Posted in: Homeowner tips

How to cut back perennial plants in the fall

How to cut back perennial plants in the fall

Perennial flowers and plants can add easy beauty and blossoms to your lawn. To keep these plants healthy for years to come, it may be necessary to cut your perennials in the fall; this will help ensure the most robust blooms come spring.

Although you may associate the season of fall with raking leaves rather than tending to the garden, now is the perfect time to give your landscaping a little extra care. You may find you have more time in the fall than in the spring when you’ll be busy planting annual flowers and rejuvenating your yellowed, post-winter lawn.

Here are tips to help you take advantage of the last bit of nice weather as you prep your garden for spring.

Cut back these perennials in the fall

When left out for winter without being properly cared for, perennials are at risk for decay and disease. However, cleaning and pruning your garden will set up your plants for a successful and healthy bloom in the spring.

To keep your garden in optimal condition, a Master Gardener recommends cutting back these plants in the fall:

  • Plants prone to fungus
  • Bee balm
  • Flowering bulbs
  • Geranium
  • Mint
  • Bleeding hearts
  • Phlox
  • Hosta
  • Leafy plants with little or no flower heads

Of course, different plants require different treatments. Here’s how to cut back three of the most common Midwestern perennial plants by the time the winter frost hits.

Peony: Because peonies are susceptible to foliage diseases and blossom blights, it’s smart to prune the tops of the plants back to near soil level. You’ll decrease your risk of diseased plants by removing these leaves and stems; then you will be greeted by lovely spring flowers.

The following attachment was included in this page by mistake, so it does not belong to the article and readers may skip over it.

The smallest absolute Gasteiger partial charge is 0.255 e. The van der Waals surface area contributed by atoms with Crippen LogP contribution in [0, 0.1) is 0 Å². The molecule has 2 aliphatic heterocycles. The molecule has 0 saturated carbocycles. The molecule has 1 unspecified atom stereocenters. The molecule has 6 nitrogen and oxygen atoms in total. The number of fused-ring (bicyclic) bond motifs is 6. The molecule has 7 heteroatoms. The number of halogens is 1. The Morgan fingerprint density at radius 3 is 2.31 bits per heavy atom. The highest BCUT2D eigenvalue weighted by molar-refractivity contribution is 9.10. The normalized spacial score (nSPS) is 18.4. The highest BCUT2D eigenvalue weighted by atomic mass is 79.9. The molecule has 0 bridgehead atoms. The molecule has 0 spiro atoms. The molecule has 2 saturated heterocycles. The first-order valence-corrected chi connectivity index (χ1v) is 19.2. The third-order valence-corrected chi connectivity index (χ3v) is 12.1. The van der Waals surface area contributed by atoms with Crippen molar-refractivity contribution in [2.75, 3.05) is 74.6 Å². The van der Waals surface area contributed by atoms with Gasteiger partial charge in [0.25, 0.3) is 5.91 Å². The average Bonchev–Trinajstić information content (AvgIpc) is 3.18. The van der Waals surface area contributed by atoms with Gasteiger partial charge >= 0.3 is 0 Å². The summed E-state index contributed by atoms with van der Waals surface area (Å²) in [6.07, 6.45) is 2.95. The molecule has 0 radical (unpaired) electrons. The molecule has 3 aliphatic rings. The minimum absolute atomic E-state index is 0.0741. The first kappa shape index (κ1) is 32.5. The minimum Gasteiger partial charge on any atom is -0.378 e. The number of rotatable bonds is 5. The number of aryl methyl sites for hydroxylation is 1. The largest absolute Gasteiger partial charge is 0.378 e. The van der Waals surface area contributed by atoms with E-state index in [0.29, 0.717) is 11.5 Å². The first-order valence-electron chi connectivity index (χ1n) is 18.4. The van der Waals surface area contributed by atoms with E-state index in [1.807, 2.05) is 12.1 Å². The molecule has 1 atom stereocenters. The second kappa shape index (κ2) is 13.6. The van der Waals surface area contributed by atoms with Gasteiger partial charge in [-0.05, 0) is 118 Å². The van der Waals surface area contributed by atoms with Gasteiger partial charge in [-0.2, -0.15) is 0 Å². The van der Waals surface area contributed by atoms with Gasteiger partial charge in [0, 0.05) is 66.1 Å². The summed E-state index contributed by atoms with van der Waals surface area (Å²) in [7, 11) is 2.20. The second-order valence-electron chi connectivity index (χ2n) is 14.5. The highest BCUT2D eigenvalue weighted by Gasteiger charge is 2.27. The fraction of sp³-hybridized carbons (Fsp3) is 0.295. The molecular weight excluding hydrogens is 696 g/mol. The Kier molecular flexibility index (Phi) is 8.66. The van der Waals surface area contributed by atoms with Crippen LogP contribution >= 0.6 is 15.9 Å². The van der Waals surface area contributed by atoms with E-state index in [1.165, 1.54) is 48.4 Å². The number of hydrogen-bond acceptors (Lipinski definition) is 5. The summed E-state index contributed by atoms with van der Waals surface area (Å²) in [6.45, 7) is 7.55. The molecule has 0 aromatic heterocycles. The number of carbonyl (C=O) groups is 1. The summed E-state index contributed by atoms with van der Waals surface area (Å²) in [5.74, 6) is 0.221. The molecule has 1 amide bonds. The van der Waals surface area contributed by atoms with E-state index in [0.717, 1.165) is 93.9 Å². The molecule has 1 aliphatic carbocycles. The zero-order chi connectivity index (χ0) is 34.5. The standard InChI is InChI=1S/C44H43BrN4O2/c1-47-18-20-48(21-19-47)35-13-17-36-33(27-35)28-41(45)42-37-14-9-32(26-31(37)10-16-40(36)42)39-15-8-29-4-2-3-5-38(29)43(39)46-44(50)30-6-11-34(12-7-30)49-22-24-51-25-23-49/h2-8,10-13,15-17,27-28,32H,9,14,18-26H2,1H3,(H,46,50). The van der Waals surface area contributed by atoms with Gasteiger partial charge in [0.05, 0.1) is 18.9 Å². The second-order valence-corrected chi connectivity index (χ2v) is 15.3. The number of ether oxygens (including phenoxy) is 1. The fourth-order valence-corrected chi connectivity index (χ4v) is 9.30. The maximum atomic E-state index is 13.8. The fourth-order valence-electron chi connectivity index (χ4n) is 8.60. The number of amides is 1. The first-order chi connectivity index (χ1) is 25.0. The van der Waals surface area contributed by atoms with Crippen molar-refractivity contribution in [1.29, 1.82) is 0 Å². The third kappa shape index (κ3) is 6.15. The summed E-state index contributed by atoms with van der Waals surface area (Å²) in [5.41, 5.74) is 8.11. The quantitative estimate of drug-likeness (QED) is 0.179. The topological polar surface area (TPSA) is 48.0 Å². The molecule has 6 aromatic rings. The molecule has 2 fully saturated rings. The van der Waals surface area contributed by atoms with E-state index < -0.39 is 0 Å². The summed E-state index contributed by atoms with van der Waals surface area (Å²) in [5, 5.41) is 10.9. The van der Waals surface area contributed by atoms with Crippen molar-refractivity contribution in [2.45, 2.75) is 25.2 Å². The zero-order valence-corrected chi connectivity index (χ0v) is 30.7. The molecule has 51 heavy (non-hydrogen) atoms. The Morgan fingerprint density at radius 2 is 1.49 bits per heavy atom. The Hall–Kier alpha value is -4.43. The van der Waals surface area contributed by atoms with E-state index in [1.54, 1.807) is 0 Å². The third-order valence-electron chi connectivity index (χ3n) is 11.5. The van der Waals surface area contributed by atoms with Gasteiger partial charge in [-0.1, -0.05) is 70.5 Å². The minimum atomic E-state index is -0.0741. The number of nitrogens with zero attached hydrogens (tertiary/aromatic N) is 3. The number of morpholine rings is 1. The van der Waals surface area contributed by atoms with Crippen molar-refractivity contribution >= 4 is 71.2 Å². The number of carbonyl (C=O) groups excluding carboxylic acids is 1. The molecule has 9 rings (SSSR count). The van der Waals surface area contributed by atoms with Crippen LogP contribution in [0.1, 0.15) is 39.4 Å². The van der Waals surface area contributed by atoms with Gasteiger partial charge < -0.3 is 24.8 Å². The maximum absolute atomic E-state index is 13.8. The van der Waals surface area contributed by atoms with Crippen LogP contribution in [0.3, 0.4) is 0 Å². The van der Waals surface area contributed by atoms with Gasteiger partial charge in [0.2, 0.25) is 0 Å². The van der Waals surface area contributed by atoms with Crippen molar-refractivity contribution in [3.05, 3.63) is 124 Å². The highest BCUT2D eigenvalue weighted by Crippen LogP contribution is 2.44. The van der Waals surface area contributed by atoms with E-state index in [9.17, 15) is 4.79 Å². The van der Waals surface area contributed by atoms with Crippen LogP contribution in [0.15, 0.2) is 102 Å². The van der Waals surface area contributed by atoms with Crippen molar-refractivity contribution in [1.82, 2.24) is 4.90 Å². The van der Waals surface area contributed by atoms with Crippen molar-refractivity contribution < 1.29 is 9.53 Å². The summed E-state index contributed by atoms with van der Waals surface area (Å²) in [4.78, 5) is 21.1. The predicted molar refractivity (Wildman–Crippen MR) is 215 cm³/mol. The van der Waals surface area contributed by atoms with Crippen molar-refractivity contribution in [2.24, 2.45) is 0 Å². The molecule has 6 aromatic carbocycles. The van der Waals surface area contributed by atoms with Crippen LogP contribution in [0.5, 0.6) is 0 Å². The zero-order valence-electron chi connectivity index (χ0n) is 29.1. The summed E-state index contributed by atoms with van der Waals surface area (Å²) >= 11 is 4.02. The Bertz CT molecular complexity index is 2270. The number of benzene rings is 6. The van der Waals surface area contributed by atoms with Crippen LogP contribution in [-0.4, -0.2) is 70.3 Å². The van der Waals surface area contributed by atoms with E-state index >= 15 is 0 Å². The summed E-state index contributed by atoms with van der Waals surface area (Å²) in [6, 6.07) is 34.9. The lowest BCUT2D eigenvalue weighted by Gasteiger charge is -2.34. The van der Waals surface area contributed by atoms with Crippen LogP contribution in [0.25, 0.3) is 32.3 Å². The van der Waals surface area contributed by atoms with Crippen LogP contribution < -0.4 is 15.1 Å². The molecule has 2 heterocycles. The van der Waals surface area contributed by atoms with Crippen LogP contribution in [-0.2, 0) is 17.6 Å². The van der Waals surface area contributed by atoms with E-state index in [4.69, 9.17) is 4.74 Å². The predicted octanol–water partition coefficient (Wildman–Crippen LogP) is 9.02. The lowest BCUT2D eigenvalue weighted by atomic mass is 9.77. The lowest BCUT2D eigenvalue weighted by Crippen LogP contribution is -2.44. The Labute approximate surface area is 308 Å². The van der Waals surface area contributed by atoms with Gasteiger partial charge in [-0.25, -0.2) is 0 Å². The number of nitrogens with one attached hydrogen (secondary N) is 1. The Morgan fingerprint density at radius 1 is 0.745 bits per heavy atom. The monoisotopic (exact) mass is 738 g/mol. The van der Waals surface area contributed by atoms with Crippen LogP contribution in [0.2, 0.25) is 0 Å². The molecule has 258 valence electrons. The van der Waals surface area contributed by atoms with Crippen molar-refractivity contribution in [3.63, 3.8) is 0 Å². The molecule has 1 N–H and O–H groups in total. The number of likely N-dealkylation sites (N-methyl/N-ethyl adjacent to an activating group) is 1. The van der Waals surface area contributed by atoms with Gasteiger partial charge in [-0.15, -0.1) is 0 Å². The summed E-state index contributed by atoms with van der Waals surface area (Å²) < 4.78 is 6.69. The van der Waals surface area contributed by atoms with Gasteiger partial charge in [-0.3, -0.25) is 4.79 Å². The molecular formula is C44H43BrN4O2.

Daylily: The leaves of the daylily can’t withstand the winter cold. Be sure to cut back daylily foliage after a light frost. This will save you the mess of clearing mushy leaves when spring rolls around. Plus, removing old leaves provides room for new, fresh growth for the plant.

Hosta: Around the first frost, cut hosta leaves down one to two inches above soil level. Not only is this good for the plant, but it will be easier for you as well. If you wait to remove hosta foliage until after winter, the leaves will become mush and difficult to prune.

Plants to leave “as is” through the winter

After you’ve taken care of your perennials that need pruning, the following perennials can be left for the winter:

  • Blue False Indigo
  • Coneflower
  • Black-eyed Susan
  • Sedum
  • Native grass and ornamental grass
  • Hydrangea

These plants are hardy. They can withstand the winter, then blossom again in the spring.

Do you have diseased plants?

Strange spots, discoloration, wilting flowers, and rotting leaves are all signs that you could have a diseased plant in your garden. By pruning back your garden in the fall, you can help prevent further damage and hopefully revive your plants for a healthy spring.

But after you cut down your plants, what should you do with the diseased plant matter? According to the University of Minnesota, you should use an online diagnostic tool or submit a sample and then dispose of it, often by burying or burning it in an area where you will not plant in the future. You will also want to clean all garden tools thoroughly.

Protect your plants for the winter!

The final step to keep your plants safe from winter snow is to cover your perennials. To do this, add a layer of mulch (think shredded leaves, straw or bark) on top of your perennials. This layer should be about four to eight inches thick. This layer of mulch will protect and insulate your garden’s roots from the bitter cold that winter brings.

Whether you’re preparing your garden to survive winter or getting your landscaping in pristine condition for a move, we’re here to help. For more homeowner tips or help coordinating your next move, reach out to Edina Realty or one of our agents.

Source: Advice was contributed in 2019 by Master Gardener (and now retired Edina Realty employee) Patti Lauer. Some links and information have since been updated.

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